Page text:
And there you have it.  All the things you need to consider when putting in a new farmhouse sink aka farm sink tips! We are decent diy’ers, but we hired this entire project out because it was just a bigger deal than we wanted to fight with.  And let’s be honest, we are much better hirers than plumbers in our house!

So I’d love to know…. do YOU have a farm sink?  Any Farm Sink Tips  I should have added to this article?  Please feel free to pin any of these pictures so you can refer back to it later.

Wishing you and yours happy remodeling!


PS…. be sure to sign up for my emails at the top of my blog so that you get the rest of our kitchen remodeling updates sent directly to your inbox. xoxo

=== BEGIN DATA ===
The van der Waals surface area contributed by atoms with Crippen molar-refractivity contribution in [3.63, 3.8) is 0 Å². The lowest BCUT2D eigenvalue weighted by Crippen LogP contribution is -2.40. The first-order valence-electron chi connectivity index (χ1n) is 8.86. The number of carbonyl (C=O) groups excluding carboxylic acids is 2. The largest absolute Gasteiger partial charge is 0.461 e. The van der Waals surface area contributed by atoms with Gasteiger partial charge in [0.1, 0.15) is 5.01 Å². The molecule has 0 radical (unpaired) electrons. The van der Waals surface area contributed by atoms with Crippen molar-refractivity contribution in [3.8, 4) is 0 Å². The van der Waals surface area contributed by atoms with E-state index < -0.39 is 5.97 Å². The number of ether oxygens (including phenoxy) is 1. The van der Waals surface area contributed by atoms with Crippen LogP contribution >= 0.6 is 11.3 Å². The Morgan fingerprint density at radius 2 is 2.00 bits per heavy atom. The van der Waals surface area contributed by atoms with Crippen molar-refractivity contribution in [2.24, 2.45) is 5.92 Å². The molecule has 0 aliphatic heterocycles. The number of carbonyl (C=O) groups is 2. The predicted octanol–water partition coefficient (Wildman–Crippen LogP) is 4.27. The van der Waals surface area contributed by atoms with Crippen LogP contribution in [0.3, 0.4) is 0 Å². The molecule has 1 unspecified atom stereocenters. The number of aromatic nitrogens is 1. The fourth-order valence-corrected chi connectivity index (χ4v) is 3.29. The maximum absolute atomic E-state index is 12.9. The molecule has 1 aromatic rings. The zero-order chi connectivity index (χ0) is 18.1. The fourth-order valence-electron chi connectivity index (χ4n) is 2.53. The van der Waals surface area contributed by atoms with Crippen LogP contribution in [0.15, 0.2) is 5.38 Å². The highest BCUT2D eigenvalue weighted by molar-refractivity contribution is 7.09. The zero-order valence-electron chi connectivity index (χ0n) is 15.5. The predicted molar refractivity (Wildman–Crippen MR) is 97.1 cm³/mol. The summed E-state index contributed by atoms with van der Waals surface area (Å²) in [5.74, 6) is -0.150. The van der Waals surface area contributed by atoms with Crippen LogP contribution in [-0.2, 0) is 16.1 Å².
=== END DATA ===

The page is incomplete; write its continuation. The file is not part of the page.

You will want to read more about my kitchen renovations, especially its transformation from browns & golds to grays, how I chose my new arabesque and subway backsplash tile and why I lowered my kitchen countertops. All great kitchen makeover inspiration!


Pin it: Farmsink tips


  • Trit says:

    I like!! Where did you get the the rug??

  • Katherine Schmitt says:

    Love the outcome Jennifer. Interesting that you placed the drain off to the side. I see so many done with the drain inthe middle? Maybe that’s an easier install plumbing wise? Not of fan of the everyday use of a farmhouse sink…just don’t like have a dishpan to wash and rinse.

  • Cheryl says:

    I just acquired a rare 5′ antique Farmhouse sink with drying boards on both sides. Original metal cabinets also. I’m in love!!!

  • Patti says:

    LOVE the comment ’bout your husband’s issue with NO dishes in the sink…mine TOO…BIG point of contention with us as I’d MUCH rather see a clearer counter than an empty sink…What gives??

  • Tommie Martone says: